In discretionary access control (DAC), the owner of the object specifies which subjects can access the object. This model is called discretionary because the control of access is based on the discretion of the owner.
Most operating systems such as all Windows, Linux, and Macintosh and most flavors of Unix are based on DAC models.
In these operating systems, when you create a file, you decide what access privileges you want to give to other users; when they access your file, the operating system will make the access control decision based on the access privileges you created.
In mandatory access control (MAC), the system (and not the users) specifies which subjects can access specific data objects.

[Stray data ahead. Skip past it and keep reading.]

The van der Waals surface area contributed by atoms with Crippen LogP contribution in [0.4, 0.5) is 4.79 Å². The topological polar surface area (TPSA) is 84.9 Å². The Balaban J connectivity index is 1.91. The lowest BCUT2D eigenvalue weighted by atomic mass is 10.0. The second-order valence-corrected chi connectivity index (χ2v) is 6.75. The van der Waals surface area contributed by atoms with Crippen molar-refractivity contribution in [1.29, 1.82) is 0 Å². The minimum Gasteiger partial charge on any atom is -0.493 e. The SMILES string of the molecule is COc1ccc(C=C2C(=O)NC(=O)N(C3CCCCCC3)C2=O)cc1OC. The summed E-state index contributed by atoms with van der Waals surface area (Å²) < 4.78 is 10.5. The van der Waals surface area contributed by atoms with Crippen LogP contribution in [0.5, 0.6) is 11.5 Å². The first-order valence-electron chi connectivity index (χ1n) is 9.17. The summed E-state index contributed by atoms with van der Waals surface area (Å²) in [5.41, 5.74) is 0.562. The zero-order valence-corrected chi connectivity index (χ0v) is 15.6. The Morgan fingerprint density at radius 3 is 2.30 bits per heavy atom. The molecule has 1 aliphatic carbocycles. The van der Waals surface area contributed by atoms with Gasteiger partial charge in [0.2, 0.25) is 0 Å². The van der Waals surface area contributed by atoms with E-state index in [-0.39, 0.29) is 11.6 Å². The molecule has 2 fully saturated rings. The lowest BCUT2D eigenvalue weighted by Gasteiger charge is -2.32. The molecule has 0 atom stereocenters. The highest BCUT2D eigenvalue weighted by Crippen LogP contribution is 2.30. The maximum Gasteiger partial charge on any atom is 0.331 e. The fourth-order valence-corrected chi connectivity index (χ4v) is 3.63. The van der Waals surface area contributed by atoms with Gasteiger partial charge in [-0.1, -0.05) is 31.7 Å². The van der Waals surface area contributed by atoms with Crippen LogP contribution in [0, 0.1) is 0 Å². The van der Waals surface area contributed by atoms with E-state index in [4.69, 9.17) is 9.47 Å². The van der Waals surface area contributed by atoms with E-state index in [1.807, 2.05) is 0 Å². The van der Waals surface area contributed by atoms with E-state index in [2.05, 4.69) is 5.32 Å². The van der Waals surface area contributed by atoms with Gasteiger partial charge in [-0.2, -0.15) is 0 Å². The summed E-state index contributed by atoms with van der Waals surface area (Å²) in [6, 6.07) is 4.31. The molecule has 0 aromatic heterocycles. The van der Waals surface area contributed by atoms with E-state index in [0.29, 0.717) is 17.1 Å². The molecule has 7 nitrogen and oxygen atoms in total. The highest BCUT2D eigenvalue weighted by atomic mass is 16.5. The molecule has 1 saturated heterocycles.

The MAC model is based on security labels. Subjects are given a security clearance (secret, top secret, confidential, etc.), and data objects are given a security classification (secret, top secret, confidential, etc.). The clearance and classification data are stored in the security labels, which are bound to the specific subjects and objects.
When the system is making an access control decision, it tries to match the clearance of the subject with the classification of the object. For example, if a user has a security clearance of secret, and he requests a data object with a security classification of top secret, then the user will be denied access because his clearance is lower than the classification of the object.
The MAC model is usually used in environments where confidentiality is of utmost importance, such as a military institution.
Examples of the MAC-based commercial systems are SE Linux and Trusted Solaris